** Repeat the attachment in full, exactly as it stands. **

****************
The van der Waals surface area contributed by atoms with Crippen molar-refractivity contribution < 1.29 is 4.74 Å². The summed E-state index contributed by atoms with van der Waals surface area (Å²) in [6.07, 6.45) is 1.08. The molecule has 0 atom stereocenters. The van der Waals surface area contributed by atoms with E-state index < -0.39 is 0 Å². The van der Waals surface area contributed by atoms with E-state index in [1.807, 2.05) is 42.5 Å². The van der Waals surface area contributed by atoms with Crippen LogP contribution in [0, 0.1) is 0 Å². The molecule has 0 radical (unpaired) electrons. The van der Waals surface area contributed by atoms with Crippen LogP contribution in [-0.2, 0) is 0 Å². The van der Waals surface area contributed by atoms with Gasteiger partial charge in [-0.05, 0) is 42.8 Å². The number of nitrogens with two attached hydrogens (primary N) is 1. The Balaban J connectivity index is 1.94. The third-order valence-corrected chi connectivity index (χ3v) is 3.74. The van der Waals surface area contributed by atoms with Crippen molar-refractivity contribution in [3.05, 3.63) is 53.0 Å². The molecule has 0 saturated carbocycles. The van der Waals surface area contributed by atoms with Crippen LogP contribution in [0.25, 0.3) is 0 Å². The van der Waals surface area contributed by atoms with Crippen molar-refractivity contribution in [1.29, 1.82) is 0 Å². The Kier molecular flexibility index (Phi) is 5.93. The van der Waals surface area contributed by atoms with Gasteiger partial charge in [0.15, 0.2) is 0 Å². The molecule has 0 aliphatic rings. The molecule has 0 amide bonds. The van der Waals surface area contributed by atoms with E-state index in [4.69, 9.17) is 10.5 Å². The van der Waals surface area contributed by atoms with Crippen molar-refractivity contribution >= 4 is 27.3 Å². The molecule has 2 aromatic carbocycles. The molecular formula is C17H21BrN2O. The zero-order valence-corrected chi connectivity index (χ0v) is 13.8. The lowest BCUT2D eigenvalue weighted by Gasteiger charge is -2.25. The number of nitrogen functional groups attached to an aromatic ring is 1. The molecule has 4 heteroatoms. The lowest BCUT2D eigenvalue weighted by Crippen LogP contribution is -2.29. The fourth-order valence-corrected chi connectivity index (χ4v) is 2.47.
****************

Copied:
The van der Waals surface area contributed by atoms with Crippen molar-refractivity contribution < 1.29 is 4.74 Å². The summed E-state index contributed by atoms with van der Waals surface area (Å²) in [6.07, 6.45) is 1.08. The molecule has 0 atom stereocenters. The van der Waals surface area contributed by atoms with E-state index < -0.39 is 0 Å². The van der Waals surface area contributed by atoms with E-state index in [1.807, 2.05) is 42.5 Å². The van der Waals surface area contributed by atoms with Crippen LogP contribution in [0, 0.1) is 0 Å². The molecule has 0 radical (unpaired) electrons. The van der Waals surface area contributed by atoms with Crippen LogP contribution in [-0.2, 0) is 0 Å². The van der Waals surface area contributed by atoms with Gasteiger partial charge in [-0.05, 0) is 42.8 Å². The number of nitrogens with two attached hydrogens (primary N) is 1. The Balaban J connectivity index is 1.94. The third-order valence-corrected chi connectivity index (χ3v) is 3.74. The van der Waals surface area contributed by atoms with Crippen molar-refractivity contribution in [3.05, 3.63) is 53.0 Å². The molecule has 0 saturated carbocycles. The van der Waals surface area contributed by atoms with Crippen LogP contribution in [0.25, 0.3) is 0 Å². The van der Waals surface area contributed by atoms with Crippen molar-refractivity contribution in [1.29, 1.82) is 0 Å². The Kier molecular flexibility index (Phi) is 5.93. The van der Waals surface area contributed by atoms with Gasteiger partial charge in [0.15, 0.2) is 0 Å². The molecule has 0 aliphatic rings. The molecule has 0 amide bonds. The van der Waals surface area contributed by atoms with E-state index in [4.69, 9.17) is 10.5 Å². The van der Waals surface area contributed by atoms with Crippen molar-refractivity contribution >= 4 is 27.3 Å². The molecule has 2 aromatic carbocycles. The molecular formula is C17H21BrN2O. The zero-order valence-corrected chi connectivity index (χ0v) is 13.8. The lowest BCUT2D eigenvalue weighted by Gasteiger charge is -2.25. The number of nitrogen functional groups attached to an aromatic ring is 1. The molecule has 4 heteroatoms. The lowest BCUT2D eigenvalue weighted by Crippen LogP contribution is -2.29. The fourth-order valence-corrected chi connectivity index (χ4v) is 2.47.